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Wind project case heard by Virginia Supreme Court  

Considering the weight of the decision on whether Highland County will be home to Virginia’s first commercial wind energy utility, the day’s proceedings were not dramatic in any sense.

The hushed tones in the stately marble Virginia Supreme Court building on 9th Street last Thursday revealed little to those unfamiliar with the appeal brought by Highland citizens against their county.

Seven Supreme Court justices – three women and four men – heard attorneys’ arguments on both sides. Ultimately, they will decide whether Highland County supervisors acted legally in the process by which they gave the go-ahead to Highland New Wind Development LLC to construct and operate a 39-megawatt wind energy facility on Allegheny Mountain.

“Win or lose, it’s a whole lot of money,” said supervisor Jerry Rexrode Wednesday, adding he wasn’t impressed with either attorney. Rexrode attended the court proceedings last week with supervisor Lee Blagg and county administrator Roberta Lambert.

“I think each side has spent something like $600,000,” he said. “I think we (the county) did it right, though. Whatever happens.”

The appeal was filed a year ago after Judge Paul Sheridan ruled in favor of the county at the circuit court level. Initially, three lawsuits were brought against Highland, and two had been combined by the judge.

Several county citizens and landowners, represented by attorney David Bailey, alleged supervisors acted illegally by:

“¢ Changing the county’s height ordinance such that anything built higher than allowed in Highland would require a conditional use permit from county supervisors instead of a variance from the board of zoning appeals, and

“¢ Granting HNWD a conditional use permit before the company’s proposal for the utility had received a legally required review by the county planning commission.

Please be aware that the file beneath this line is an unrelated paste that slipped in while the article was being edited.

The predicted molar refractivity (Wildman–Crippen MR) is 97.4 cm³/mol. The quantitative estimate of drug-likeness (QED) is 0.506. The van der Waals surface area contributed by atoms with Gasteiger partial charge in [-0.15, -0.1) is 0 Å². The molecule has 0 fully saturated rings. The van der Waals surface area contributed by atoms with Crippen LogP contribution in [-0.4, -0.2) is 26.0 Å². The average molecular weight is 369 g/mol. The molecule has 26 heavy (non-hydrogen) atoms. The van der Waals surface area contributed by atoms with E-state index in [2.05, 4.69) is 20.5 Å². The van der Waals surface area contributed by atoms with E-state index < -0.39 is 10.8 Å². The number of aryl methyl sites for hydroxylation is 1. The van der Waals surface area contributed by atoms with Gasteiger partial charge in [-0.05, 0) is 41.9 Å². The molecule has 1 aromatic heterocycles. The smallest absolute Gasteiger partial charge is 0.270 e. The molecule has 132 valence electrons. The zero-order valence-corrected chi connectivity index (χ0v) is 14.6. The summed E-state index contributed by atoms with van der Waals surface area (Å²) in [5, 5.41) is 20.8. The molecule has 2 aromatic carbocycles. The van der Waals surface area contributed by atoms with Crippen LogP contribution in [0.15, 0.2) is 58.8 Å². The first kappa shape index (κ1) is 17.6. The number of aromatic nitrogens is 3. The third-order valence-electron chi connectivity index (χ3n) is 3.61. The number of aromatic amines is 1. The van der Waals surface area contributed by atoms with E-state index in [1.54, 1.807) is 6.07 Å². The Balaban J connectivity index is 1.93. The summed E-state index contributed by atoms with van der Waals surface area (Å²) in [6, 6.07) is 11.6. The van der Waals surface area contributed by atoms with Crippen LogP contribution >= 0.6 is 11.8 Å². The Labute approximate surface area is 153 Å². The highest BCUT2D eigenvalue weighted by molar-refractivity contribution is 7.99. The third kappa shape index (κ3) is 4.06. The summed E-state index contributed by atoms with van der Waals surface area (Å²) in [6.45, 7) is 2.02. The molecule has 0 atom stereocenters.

The appeals were heard by the Supreme Court in consecutive sets of arguments mid-day – the last two on the court’s eight-case docket June 7. Each side was allowed 15 minutes to make its case.

Defending the county was Greg Haley, a Roanoke attorney hired by supervisors two years ago when the project became embroiled in legal challenges. Haley shared his allotted time with attorney Brian Brake, who represented HNWD. The developer had been named in the suit but not charged by the plaintiffs with illegal actions.

Each attorney had prepared to argue before the justices, but all were interrupted with questions from the court, a scenario Haley says is not unusual.

Before the proceedings, the court justices would have read extensive briefs from the attorneys, and bench briefs by court staff that served to distill the arguments into the essential legal points to be decided.

A sticking point?

Brake, as he had done in the circuit court case, argued Bailey’s appeals should not be considered because he had named the wrong person to sue. He cited case law to bolster his position that the Highland County Board of Supervisors should have been named as the entity, not just “Highland County.”

In Virginia, governing bodies are considered to have sovereign immunity from legal challenges except where state laws specifically allow them. Brake cited a case in which the courts had decided if someone is going to sue a local governing body, he has to sue that governing body. That decision did not say “sue the county.” Therefore, he argued, those suing Highland should have named the supervisors as party to the suit.

The justices asked Brake and Bailey several questions about this issue. The question for the Supreme Court will be whether the case decision cited by Brake indicated which party should be sued, or whether its decision saying the governing body should be sued was just the language used, and not meant to be taken that way. The justices will debate whether “Highland County Board of Supervisors” and “Highland County” essentially mean the same thing.

Bailey argued they are, and said the case cited by Brake did not successfully support the position they are different. “I have to follow what the code tells me,” Bailey told the court. “I don’t see any mandate that says I have to sue the board of supervisors.”

How the case made its way up